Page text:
Developers and real estate agents address grievances with town board

Tuckahoe Taxes Too High?

New builds in Tuckahoe are assessed high and taxed steeply according to local builders and real estate agents, with a large chunk of that being school district taxes. Independent/James J. Mackin

High taxes on new builds are stigmatizing Tuckahoe and deterring potential buyers, according to a handful of developers and real estate agents who voiced their concerns to the Southampton Town Board on January 8.

“You’re putting a burden on the people in Tuckahoe,” said Peter Calogrias, a Tuckahoe resident and local builder for 45 years. “We’re being taxed roughly 50 percent higher than other areas in the town. Between the high taxes and reassessment every two years, it’s very aggressive, and making homes less appealing to buyers. The board needs to think about the future.”

Douglas Elliman real estate agent Laura Nigro said homes being assessed at very high rates is only part of the problem, citing the 7.14 percent school tax. According to Nigro, taxes run roughly $29-30,000 on a half-acre property. To help solve the problem, she proposed amortization.

“Most of the people who buy these homes are second-home buyers who don’t have children going to school,” she said. “We can say they pay 2.16 percent Southampton Town rate and amortize the Tuckahoe rate to bring it up to the district rate over the next 10 years so that more houses and more people would be added to our rolls. And then maybe in that 10 years, our overall tax rate could come down a little bit with more people buying into the area.”

She and others felt having some sort of incentive for buyers of new construction is essential when there’s higher school taxes, especially because they’re seeing most potential purchasers deciding to forgo buying in Tuckahoe to live in other areas of the town where the rates are much lower.

Builder Frank DeVito said he’s lost two prospective buyers in the last few months because of taxes. He said he was charged $66,000 on a vacant piece of land, which was eventually grieved down to $39,000, and charged $88,000 on another.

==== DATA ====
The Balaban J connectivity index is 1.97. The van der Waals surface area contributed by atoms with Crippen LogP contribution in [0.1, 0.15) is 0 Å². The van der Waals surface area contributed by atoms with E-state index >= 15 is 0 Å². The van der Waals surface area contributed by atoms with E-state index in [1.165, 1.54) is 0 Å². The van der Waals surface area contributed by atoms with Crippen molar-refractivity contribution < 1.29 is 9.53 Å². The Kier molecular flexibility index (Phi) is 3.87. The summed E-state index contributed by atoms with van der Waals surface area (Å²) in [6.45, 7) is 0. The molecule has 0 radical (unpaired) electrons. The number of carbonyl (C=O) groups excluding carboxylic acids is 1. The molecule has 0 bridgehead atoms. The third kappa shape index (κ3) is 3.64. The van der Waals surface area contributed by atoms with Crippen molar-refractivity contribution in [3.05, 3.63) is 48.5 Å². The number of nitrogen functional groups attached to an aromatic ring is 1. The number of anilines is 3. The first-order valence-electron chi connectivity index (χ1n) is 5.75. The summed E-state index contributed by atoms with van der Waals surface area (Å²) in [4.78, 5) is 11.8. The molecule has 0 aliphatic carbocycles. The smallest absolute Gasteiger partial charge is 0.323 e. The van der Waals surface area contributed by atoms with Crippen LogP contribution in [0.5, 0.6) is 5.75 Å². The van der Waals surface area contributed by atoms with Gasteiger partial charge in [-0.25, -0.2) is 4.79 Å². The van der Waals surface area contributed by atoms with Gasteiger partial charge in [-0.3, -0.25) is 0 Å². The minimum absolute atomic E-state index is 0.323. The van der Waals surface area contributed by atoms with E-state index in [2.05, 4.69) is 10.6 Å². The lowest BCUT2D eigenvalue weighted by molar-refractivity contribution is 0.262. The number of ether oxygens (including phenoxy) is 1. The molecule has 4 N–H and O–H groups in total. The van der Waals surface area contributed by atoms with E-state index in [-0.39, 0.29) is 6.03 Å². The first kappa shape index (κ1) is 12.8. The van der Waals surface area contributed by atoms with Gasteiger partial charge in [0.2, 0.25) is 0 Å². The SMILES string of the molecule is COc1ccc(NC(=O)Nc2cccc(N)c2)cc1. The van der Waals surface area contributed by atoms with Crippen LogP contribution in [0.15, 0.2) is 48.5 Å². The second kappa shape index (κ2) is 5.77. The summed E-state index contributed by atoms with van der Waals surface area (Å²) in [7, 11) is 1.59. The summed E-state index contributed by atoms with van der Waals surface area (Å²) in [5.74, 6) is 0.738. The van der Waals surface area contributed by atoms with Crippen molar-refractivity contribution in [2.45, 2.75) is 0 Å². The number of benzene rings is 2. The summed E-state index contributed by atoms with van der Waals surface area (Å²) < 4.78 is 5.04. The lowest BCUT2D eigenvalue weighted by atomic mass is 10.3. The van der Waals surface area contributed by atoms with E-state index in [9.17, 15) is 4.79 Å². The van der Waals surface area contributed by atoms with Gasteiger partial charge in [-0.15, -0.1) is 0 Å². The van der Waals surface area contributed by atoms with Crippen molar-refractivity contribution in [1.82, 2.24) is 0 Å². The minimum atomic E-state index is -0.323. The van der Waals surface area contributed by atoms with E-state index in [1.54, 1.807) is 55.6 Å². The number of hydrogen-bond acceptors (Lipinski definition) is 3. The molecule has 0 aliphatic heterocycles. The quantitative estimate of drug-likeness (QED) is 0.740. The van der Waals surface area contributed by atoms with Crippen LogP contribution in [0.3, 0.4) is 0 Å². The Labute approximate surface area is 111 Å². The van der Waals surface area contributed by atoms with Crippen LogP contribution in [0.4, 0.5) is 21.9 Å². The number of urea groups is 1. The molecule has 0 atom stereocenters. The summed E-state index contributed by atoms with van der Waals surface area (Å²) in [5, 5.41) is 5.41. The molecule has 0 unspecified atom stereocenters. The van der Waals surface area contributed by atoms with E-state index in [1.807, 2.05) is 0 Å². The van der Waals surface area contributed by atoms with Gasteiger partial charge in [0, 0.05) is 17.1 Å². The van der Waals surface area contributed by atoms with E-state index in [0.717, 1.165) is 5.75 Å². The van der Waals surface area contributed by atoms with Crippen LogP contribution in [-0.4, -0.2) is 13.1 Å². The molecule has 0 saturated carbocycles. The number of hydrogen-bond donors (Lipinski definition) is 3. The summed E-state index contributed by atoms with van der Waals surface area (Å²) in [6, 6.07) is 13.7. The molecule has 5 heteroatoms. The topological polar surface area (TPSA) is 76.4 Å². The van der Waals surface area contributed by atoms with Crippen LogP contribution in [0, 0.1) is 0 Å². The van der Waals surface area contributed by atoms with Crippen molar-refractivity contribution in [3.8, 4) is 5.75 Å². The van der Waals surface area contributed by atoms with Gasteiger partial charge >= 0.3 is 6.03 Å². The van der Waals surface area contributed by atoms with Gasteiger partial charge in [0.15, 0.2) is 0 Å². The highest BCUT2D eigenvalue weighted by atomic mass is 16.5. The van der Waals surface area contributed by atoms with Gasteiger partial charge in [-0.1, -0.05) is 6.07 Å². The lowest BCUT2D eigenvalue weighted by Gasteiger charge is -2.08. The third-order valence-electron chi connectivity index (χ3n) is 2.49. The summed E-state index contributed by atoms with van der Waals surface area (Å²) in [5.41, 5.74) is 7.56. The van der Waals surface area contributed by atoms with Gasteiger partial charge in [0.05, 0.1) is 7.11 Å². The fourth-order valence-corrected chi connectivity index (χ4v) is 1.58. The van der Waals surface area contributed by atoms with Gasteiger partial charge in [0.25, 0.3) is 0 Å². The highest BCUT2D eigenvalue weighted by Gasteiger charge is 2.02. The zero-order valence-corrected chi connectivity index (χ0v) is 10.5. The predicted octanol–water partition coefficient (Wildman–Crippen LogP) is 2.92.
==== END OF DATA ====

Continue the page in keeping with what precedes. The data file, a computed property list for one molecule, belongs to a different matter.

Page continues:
“With 400 kids in the school, how do you get away with charging taxes like that?” he asked the board. “There’s tons of Community Preservation Fund-purchased parcels, places for parkland, golf courses . . . and everyone else is making up the difference for all the land taken off the tax roll. Lower taxes would bring in more business — taxes and work comes in — and will bring in more revenue.”

Tuckahoe’s total tax base, or market value, is $2.63 billion, compared to Southampton’s over $26 billion.

“Many districts east are subsidized by the second homeowners,” Councilman Tommy John Schiavoni said. “What you say makes a lot of sense to me, I agree with you, and I’m happy you’re here.”

Supervisor Jay Schneiderman said while there are some good ideas to explore, the idea of phasing in would have to be approved by the state, and difficult to do.

“I think we should continue to look at this,” Schneiderman said. “I understand it may be discouraging buyers, but the school isn’t losing out on taxes.”

Many developers cited hundreds of workers hired and millions of dollars spent to put up these homes, which broadens the tax base, and said being the largest local industry needs to be taken into consideration when coming up with a potential solution.

“Put the land aside for a second and save the people, save the culture, save the workers, save the students,” Calogrias said. “You’re losing quality people and you’re losing longtime residents — I’ve spoken to many people that aren’t planning on staying because their taxes are doubling every couple of years. Take a look at this situation just down the block and address it in any way you can.”